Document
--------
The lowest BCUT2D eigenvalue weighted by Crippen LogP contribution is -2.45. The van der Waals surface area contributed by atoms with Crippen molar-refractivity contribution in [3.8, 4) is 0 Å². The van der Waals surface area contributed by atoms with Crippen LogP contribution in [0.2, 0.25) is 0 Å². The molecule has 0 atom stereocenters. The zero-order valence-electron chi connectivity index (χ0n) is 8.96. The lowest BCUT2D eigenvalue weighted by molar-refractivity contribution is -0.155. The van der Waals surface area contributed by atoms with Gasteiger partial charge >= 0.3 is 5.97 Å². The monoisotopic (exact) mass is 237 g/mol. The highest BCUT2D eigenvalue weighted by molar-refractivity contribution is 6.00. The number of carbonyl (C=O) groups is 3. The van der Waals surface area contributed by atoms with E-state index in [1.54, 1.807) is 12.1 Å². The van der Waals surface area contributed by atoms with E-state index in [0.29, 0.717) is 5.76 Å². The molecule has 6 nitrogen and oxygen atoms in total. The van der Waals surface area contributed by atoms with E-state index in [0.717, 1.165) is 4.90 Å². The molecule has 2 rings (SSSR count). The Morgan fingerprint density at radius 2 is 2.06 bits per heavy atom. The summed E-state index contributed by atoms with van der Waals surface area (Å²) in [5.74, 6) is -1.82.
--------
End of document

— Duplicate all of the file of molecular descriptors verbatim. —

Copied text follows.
The lowest BCUT2D eigenvalue weighted by Crippen LogP contribution is -2.45. The van der Waals surface area contributed by atoms with Crippen molar-refractivity contribution in [3.8, 4) is 0 Å². The van der Waals surface area contributed by atoms with Crippen LogP contribution in [0.2, 0.25) is 0 Å². The molecule has 0 atom stereocenters. The zero-order valence-electron chi connectivity index (χ0n) is 8.96. The lowest BCUT2D eigenvalue weighted by molar-refractivity contribution is -0.155. The van der Waals surface area contributed by atoms with Gasteiger partial charge >= 0.3 is 5.97 Å². The monoisotopic (exact) mass is 237 g/mol. The highest BCUT2D eigenvalue weighted by molar-refractivity contribution is 6.00. The number of carbonyl (C=O) groups is 3. The van der Waals surface area contributed by atoms with E-state index in [1.54, 1.807) is 12.1 Å². The van der Waals surface area contributed by atoms with E-state index in [0.29, 0.717) is 5.76 Å². The molecule has 6 nitrogen and oxygen atoms in total. The van der Waals surface area contributed by atoms with E-state index in [0.717, 1.165) is 4.90 Å². The molecule has 2 rings (SSSR count). The Morgan fingerprint density at radius 2 is 2.06 bits per heavy atom. The summed E-state index contributed by atoms with van der Waals surface area (Å²) in [5.74, 6) is -1.82.